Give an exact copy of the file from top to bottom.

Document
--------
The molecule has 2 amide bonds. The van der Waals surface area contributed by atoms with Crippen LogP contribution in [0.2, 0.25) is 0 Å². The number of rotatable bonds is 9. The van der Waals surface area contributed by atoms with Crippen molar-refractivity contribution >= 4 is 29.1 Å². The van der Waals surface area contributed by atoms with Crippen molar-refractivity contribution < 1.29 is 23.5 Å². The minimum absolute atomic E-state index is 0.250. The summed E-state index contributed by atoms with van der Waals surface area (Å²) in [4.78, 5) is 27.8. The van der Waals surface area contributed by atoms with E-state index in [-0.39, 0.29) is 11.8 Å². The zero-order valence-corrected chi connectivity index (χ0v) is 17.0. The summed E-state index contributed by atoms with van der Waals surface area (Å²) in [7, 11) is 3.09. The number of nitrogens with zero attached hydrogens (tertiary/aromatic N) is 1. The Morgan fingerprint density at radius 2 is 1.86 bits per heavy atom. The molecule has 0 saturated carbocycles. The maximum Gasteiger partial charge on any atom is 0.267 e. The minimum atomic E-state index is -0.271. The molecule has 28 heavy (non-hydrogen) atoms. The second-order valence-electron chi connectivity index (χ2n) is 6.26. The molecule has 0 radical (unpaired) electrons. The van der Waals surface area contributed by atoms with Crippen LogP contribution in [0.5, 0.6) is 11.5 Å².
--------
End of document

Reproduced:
The molecule has 2 amide bonds. The van der Waals surface area contributed by atoms with Crippen LogP contribution in [0.2, 0.25) is 0 Å². The number of rotatable bonds is 9. The van der Waals surface area contributed by atoms with Crippen molar-refractivity contribution >= 4 is 29.1 Å². The van der Waals surface area contributed by atoms with Crippen molar-refractivity contribution < 1.29 is 23.5 Å². The minimum absolute atomic E-state index is 0.250. The summed E-state index contributed by atoms with van der Waals surface area (Å²) in [4.78, 5) is 27.8. The van der Waals surface area contributed by atoms with E-state index in [-0.39, 0.29) is 11.8 Å². The zero-order valence-corrected chi connectivity index (χ0v) is 17.0. The summed E-state index contributed by atoms with van der Waals surface area (Å²) in [7, 11) is 3.09. The number of nitrogens with zero attached hydrogens (tertiary/aromatic N) is 1. The Morgan fingerprint density at radius 2 is 1.86 bits per heavy atom. The molecule has 0 saturated carbocycles. The maximum Gasteiger partial charge on any atom is 0.267 e. The minimum atomic E-state index is -0.271. The molecule has 28 heavy (non-hydrogen) atoms. The second-order valence-electron chi connectivity index (χ2n) is 6.26. The molecule has 0 radical (unpaired) electrons. The van der Waals surface area contributed by atoms with Crippen LogP contribution in [0.5, 0.6) is 11.5 Å².